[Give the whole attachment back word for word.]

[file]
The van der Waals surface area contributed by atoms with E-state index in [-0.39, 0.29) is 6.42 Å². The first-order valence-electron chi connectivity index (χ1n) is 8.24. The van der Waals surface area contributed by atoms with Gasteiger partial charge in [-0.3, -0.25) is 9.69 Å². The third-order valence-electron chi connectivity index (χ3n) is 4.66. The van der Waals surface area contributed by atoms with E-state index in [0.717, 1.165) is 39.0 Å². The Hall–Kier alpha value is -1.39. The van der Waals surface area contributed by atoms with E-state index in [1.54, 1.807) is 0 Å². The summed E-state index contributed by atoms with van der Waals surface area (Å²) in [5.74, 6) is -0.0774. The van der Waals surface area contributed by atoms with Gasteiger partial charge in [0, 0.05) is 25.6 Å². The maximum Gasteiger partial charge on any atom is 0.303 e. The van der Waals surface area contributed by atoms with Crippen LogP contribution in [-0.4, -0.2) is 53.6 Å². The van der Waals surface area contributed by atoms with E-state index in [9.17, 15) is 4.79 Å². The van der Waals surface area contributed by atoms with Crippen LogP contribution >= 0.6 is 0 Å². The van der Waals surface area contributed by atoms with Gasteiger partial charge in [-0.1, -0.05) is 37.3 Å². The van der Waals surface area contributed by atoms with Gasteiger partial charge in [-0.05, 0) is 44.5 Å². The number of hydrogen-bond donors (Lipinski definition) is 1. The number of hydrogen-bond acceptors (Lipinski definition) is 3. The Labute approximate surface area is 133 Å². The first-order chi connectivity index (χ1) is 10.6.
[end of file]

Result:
The van der Waals surface area contributed by atoms with E-state index in [-0.39, 0.29) is 6.42 Å². The first-order valence-electron chi connectivity index (χ1n) is 8.24. The van der Waals surface area contributed by atoms with Gasteiger partial charge in [-0.3, -0.25) is 9.69 Å². The third-order valence-electron chi connectivity index (χ3n) is 4.66. The van der Waals surface area contributed by atoms with E-state index in [0.717, 1.165) is 39.0 Å². The Hall–Kier alpha value is -1.39. The van der Waals surface area contributed by atoms with E-state index in [1.54, 1.807) is 0 Å². The summed E-state index contributed by atoms with van der Waals surface area (Å²) in [5.74, 6) is -0.0774. The van der Waals surface area contributed by atoms with Gasteiger partial charge in [0, 0.05) is 25.6 Å². The maximum Gasteiger partial charge on any atom is 0.303 e. The van der Waals surface area contributed by atoms with Crippen LogP contribution in [-0.4, -0.2) is 53.6 Å². The van der Waals surface area contributed by atoms with E-state index in [9.17, 15) is 4.79 Å². The van der Waals surface area contributed by atoms with Crippen LogP contribution >= 0.6 is 0 Å². The van der Waals surface area contributed by atoms with Gasteiger partial charge in [-0.1, -0.05) is 37.3 Å². The van der Waals surface area contributed by atoms with Gasteiger partial charge in [-0.05, 0) is 44.5 Å². The number of hydrogen-bond donors (Lipinski definition) is 1. The number of hydrogen-bond acceptors (Lipinski definition) is 3. The Labute approximate surface area is 133 Å². The first-order chi connectivity index (χ1) is 10.6.